Find ways to make extra cash where the money can be dedicated to paying a loan. It’s a lot easier to take a crappy side gig or work overtime hours if you have a purpose. There’s a huge sense of accomplishment to get even one loan off your plate and that can keep you motivated to work towards the rest.
Remember there’s a tipping point. Not all debt is bad debt. Once you put out the fire on your most demanding loans, it might make sense to shift focus to other financial goals. If buying a computer or piece of gear will increase your workload (and salary), it might be worth investing in that before paying down a subsidized loan. Putting money in a retirement fund or saving for a house might benefit you more in the long run than paying off a low-interest loan. In time, you’ll have options.
If you’re not in school yet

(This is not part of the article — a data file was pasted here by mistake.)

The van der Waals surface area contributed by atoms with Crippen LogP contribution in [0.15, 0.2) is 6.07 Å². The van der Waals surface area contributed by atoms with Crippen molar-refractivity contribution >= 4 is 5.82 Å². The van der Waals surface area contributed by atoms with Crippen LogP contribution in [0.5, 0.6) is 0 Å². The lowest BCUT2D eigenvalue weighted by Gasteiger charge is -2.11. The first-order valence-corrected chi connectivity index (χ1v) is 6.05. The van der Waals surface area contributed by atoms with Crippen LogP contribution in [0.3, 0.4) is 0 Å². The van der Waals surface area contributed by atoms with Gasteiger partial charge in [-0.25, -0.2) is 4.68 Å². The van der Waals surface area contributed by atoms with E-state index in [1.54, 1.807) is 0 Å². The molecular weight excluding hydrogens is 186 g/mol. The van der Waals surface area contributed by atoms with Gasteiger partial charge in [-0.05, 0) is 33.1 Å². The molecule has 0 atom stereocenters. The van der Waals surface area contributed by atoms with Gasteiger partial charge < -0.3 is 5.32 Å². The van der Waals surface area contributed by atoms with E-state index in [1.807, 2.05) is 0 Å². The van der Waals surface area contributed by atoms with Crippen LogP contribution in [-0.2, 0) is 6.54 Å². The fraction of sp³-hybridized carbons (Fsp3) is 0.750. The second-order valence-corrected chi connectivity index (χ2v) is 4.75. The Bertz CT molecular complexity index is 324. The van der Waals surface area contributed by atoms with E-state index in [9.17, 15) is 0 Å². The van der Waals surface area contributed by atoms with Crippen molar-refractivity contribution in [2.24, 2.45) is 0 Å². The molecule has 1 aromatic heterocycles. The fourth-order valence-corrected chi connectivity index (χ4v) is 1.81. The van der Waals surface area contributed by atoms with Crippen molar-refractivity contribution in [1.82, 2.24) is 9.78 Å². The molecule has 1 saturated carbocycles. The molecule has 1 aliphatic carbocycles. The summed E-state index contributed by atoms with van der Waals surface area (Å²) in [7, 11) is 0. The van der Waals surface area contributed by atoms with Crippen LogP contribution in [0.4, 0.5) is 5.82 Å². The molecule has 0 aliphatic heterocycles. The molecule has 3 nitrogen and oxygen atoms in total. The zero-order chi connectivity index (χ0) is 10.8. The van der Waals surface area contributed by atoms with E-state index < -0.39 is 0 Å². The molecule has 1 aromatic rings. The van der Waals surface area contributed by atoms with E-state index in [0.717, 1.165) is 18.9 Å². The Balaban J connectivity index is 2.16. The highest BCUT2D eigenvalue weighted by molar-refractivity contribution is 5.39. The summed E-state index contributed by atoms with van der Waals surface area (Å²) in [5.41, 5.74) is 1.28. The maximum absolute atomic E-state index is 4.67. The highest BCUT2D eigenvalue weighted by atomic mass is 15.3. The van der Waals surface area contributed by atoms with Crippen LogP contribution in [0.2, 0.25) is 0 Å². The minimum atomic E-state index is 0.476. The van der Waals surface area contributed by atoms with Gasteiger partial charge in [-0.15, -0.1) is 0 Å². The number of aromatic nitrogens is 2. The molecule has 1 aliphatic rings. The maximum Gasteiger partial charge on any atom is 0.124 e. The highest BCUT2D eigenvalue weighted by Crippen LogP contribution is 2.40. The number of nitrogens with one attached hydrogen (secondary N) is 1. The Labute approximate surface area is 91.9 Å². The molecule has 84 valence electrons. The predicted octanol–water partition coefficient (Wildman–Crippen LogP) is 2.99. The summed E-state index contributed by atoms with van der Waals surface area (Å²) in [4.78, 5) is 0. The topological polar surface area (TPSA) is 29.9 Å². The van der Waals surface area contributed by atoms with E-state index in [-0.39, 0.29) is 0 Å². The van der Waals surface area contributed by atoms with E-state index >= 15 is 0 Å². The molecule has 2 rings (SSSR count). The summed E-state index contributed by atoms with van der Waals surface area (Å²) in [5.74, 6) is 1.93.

If you’re considering audio school, here it is straight: You don’t need a degree to get a job in audio. Do your odds of getting a job go up with a degree? 95% of time – No (it takes just as much hard work as someone without a degree). Are there good reasons to get a degree or certificate? Absolutely (but that’s a whole other topic.) Life Lessons and Audio Education.
One very important detail that a lot of audio schools don’t advertise is that it can very realistically take one to two years after graduation to earn a paid position. That’s a year or more working for free likely followed by a minimum wage job (up to $15/hr). That’s a difficult wage to survive on – even more so with student loan payments. Most people pursue an audio degree to work in music, film/tv or video games but a lot of graduates end up working elsewhere – jobs like academics/research, sales, IT/tech, or not in the audio industry at all. When you see the bigger picture, is it worth spending $150k+ for a full-priced 4-year degree?